Suppose you have a terrible job, a low paying job, or no job at all. You pray to God and you are waiting for an answer, some sort of direction, or the blessing of a position. We need to act in a way that shows we are expectant of that answer or that job, and to be actively preparing ourselves for it! That means training, honing our interview skills, studying new skills, putting out applications and networking.
However, actively waiting is more than just being prepared, it’s being expectant. Waiting on God is not like sitting in a waiting room at the doctor’s office. Our waiting on the Lord should be filled with anticipation, expectance, and watchfulness(6). This is the principle pitfall when it comes to performing the act of waiting on God. It is the condition of our heart. While waiting, do we experience boredom, or excitement? Peace, or fear? Hope, or despair? Expectation, or doubt?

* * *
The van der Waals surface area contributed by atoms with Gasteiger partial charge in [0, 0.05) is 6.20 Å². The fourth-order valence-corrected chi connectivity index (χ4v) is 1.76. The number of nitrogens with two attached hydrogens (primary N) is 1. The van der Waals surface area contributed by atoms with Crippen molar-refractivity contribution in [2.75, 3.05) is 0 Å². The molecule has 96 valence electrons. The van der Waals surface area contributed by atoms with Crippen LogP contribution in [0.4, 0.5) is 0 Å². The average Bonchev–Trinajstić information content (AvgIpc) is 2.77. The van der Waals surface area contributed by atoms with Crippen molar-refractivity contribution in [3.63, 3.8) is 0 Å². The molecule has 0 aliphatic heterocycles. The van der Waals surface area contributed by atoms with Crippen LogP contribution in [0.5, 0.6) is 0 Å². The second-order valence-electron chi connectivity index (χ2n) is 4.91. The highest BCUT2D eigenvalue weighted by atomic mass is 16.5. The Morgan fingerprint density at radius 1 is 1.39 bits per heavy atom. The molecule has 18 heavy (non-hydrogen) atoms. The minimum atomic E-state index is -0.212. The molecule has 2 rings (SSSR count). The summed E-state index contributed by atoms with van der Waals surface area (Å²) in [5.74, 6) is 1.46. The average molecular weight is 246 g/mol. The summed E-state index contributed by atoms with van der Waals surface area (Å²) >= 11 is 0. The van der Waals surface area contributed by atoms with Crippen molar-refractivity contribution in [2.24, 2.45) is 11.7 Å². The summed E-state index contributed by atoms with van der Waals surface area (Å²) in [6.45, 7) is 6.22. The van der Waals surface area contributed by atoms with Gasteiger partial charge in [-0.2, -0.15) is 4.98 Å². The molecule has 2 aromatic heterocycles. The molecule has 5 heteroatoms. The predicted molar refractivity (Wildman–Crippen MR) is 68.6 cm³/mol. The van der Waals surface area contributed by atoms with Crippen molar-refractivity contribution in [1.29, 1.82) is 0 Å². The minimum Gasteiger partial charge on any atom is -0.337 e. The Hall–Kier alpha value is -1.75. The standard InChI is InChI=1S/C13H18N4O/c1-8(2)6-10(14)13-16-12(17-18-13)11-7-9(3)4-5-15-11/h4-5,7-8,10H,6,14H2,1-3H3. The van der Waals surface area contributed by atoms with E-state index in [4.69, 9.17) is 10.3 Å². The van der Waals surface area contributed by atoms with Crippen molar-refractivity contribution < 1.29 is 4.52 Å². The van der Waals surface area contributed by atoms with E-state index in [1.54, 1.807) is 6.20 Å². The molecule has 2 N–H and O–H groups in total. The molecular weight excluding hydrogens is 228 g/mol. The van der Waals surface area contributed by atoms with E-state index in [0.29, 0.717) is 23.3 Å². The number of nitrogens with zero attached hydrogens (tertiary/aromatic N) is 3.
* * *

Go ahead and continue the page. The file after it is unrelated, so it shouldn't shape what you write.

Take for example the men who were left with their master’s money to hold onto while they waited for him to return. Two were excited and active in their preparation, the other was fearful and passive(7). Or another example, where many women were waiting the arrival of an important man, half were expectant and prepared, the other half did not use their time wisely(8).
If we are honest with ourselves, we neglect using the resources God has given us while we wait—because we are afraid, doubtful, or bored. We wait on God, thinking that we must be passive in our waiting, fearful that should we do anything or take any type of action that we are overstepping and taking matters into our own hands. But that is far from the truth.
God’s Will is Not a Mystery